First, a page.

Controlled nanoparticle growth by vapour condensation
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Domestic boilers are generally characterized by higher emissions of airborne dust. A commonly used secondary method of reducing emissions in the energy sector is a cyclone. However, its wider expansion in households is limited by, among other things, the low efficiency of particle capture below 1 micrometre in diameter, and it is these sizes that dominate in the flue gas of domestic heating devices. By sharply lowering the temperature of the flue gas below the dew point of the vapour, it condenses on all available surfaces. This effect could increase the diameter of the particles, which could be separated with higher efficiency. A change in the numerical distribution of the fine particles with a temperature and thus the supersaturation of the flue gas was sought. The flue gas passed through an impinger filled with water and isopropyl alcohol at three different temperature regimes. The impinger also served to capture the condensate, which was then subjected to morphology analysis using an electron microscope and determination of particle distribution in the condensate.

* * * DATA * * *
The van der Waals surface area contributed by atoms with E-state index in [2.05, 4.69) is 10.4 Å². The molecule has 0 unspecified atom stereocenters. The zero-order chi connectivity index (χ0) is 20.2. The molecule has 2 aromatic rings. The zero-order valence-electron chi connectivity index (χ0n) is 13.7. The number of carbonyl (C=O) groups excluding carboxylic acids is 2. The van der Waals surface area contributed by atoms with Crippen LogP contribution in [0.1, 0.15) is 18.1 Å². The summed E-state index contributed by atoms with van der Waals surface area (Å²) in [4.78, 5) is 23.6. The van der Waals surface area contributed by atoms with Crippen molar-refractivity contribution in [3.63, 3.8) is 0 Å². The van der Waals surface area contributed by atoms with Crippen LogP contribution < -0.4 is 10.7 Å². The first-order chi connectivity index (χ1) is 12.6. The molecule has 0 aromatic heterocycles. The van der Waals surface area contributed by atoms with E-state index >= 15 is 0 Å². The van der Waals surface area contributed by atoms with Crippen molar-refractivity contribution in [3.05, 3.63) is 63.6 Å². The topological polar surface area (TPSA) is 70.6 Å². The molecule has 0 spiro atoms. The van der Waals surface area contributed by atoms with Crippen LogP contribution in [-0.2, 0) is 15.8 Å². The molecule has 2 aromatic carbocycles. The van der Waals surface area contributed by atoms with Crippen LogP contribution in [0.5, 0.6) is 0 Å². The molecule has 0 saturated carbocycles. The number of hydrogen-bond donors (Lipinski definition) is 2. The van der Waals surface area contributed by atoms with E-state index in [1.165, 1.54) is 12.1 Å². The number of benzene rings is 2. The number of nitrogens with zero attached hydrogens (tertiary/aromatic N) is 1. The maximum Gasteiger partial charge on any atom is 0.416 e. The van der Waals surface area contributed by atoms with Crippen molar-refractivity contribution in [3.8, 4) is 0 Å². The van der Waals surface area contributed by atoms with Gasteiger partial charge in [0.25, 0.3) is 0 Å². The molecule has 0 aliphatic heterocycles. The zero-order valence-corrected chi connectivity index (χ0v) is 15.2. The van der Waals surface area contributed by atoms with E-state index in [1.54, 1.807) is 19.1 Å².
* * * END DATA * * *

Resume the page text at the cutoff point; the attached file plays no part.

Keywordsbiomass, particulate matter, combustion, SEM, SMPS
Document typePeer reviewed
Document versionFinal PDF
SourceProceedings 12th International Conference on Nanomaterials - Research & Application. 2022, p. 1-6.